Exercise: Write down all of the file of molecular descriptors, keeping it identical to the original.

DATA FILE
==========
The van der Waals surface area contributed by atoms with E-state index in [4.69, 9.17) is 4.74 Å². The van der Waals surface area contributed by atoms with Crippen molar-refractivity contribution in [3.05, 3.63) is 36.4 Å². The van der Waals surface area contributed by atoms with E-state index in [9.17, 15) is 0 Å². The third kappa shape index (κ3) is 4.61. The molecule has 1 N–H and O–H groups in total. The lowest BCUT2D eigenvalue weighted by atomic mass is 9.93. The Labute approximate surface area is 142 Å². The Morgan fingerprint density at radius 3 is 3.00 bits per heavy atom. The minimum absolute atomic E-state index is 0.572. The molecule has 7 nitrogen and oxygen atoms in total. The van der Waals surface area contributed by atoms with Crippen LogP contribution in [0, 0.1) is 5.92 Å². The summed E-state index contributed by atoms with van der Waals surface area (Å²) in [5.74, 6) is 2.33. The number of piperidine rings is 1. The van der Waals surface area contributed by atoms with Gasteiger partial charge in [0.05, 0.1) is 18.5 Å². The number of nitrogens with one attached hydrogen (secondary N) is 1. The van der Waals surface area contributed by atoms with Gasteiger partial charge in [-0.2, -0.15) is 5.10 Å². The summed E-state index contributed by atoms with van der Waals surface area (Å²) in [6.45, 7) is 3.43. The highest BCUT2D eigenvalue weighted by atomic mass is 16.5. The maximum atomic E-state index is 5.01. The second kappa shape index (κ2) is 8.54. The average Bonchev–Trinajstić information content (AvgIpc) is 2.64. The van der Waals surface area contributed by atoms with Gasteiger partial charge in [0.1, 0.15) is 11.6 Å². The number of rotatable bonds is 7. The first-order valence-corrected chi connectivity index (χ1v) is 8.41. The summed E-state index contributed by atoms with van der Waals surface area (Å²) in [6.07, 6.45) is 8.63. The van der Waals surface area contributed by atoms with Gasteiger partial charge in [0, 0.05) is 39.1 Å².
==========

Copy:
The van der Waals surface area contributed by atoms with E-state index in [4.69, 9.17) is 4.74 Å². The van der Waals surface area contributed by atoms with Crippen molar-refractivity contribution in [3.05, 3.63) is 36.4 Å². The van der Waals surface area contributed by atoms with E-state index in [9.17, 15) is 0 Å². The third kappa shape index (κ3) is 4.61. The molecule has 1 N–H and O–H groups in total. The lowest BCUT2D eigenvalue weighted by atomic mass is 9.93. The Labute approximate surface area is 142 Å². The Morgan fingerprint density at radius 3 is 3.00 bits per heavy atom. The minimum absolute atomic E-state index is 0.572. The molecule has 7 nitrogen and oxygen atoms in total. The van der Waals surface area contributed by atoms with Crippen LogP contribution in [0, 0.1) is 5.92 Å². The summed E-state index contributed by atoms with van der Waals surface area (Å²) in [5.74, 6) is 2.33. The number of piperidine rings is 1. The van der Waals surface area contributed by atoms with Gasteiger partial charge in [0.05, 0.1) is 18.5 Å². The number of nitrogens with one attached hydrogen (secondary N) is 1. The van der Waals surface area contributed by atoms with Gasteiger partial charge in [-0.2, -0.15) is 5.10 Å². The summed E-state index contributed by atoms with van der Waals surface area (Å²) in [6.45, 7) is 3.43. The highest BCUT2D eigenvalue weighted by atomic mass is 16.5. The maximum atomic E-state index is 5.01. The second kappa shape index (κ2) is 8.54. The average Bonchev–Trinajstić information content (AvgIpc) is 2.64. The van der Waals surface area contributed by atoms with Gasteiger partial charge in [0.1, 0.15) is 11.6 Å². The number of rotatable bonds is 7. The first-order valence-corrected chi connectivity index (χ1v) is 8.41. The summed E-state index contributed by atoms with van der Waals surface area (Å²) in [6.07, 6.45) is 8.63. The van der Waals surface area contributed by atoms with Gasteiger partial charge in [0, 0.05) is 39.1 Å².